“Well I can’t do anything about the short but I can sure do something about it being too close,” he said aloud.

He slammed the stick to the right and the rudder to the left, putting the Boeing into an all out sideslip. He dropped like a stone, kicking the plane straight just before he touched down at the edge of the clearing. They bounced once, slewing sideways. He kicked the rudder to straighten his course toward the far edge of the field.

Oh shit, too short, too short, too short and too damn fast.

The big aircraft plowed through the drifted snow, throwing plumes high into the air. Just before they reached the trees at the end of the field the landing gear struck something buried in the snow. The wheel broke off, spinning the charging plane around to the left so the right wing was the first part of the ship to hit a tree. The wing snapped off like a twig to the accompaniment of the sounds of breaking wood, tearing fabric and the screech of rending metal. The headlong slide of the Boeing came to an end with the side of the fuselage against a tree that caved in the area just ahead of the cockpit.

Charlie’s head snapped forward on the first impact, smashing against the instrument panel. He never felt his leg snap or the steel tube that penetrated his calf. Except for the muted hiss of falling snow silence once again reigned in the tiny valley.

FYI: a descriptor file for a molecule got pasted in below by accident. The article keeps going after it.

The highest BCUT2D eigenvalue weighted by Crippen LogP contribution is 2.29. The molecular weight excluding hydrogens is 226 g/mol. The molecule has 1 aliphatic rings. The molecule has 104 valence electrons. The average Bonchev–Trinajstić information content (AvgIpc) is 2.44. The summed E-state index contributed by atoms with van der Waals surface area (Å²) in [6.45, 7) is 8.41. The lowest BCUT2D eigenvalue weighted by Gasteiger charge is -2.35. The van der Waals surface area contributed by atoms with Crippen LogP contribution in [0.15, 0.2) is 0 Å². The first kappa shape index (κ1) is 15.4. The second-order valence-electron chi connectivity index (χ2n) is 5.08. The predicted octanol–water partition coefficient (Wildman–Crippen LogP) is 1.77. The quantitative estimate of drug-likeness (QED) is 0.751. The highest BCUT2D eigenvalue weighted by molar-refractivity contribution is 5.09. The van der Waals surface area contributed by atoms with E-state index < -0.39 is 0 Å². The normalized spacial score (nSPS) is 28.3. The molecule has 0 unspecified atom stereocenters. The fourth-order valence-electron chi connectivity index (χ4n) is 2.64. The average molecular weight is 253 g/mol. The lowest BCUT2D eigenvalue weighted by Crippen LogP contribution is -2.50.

ABOUT THE AUTHOR

Robert F. DeBurgh was born and grew up in the northeastern United States. From a very early age his entire life has been dedicated to aviation, from flying airplanes himself as a professional pilot to writing about the people who fly them. His first recollection of flight is sitting on his aunt’s lap in the front seat of an open cockpit biplane flown by his uncle at the tender age of five.


He learned to fly at age fifteen, and obtained his commercial pilot and flight instructor certificates at eighteen.   After completing his military service he returned to college and obtained graduate degrees in psychology, sociology and education and a master of arts in psychology, supporting himself and paying his tuition by doing what he loved best, flight instruction and writing about aviation.


His writings have included aviation and sports car columns for several newspapers, many articles for American and foreign magazines, short stories in the realm of adventure, science fiction and fantasy and much poetry. He has  also worked as associate editor for “American Roadracing Magazine.” At the present time he writes articles for “Indian Aviation Magazine” and several US magazines and is the author of the widely acclaimed novels, Riders of the Wind and Winds of Fate. In each of these novels DeBurgh has woven a tale of high adventure set against an accurate background of actual historical events. His new novel, The Winds of Kunlun Shan, due to be released in the summer of 2012, is the third book in the Riders of the Wind series.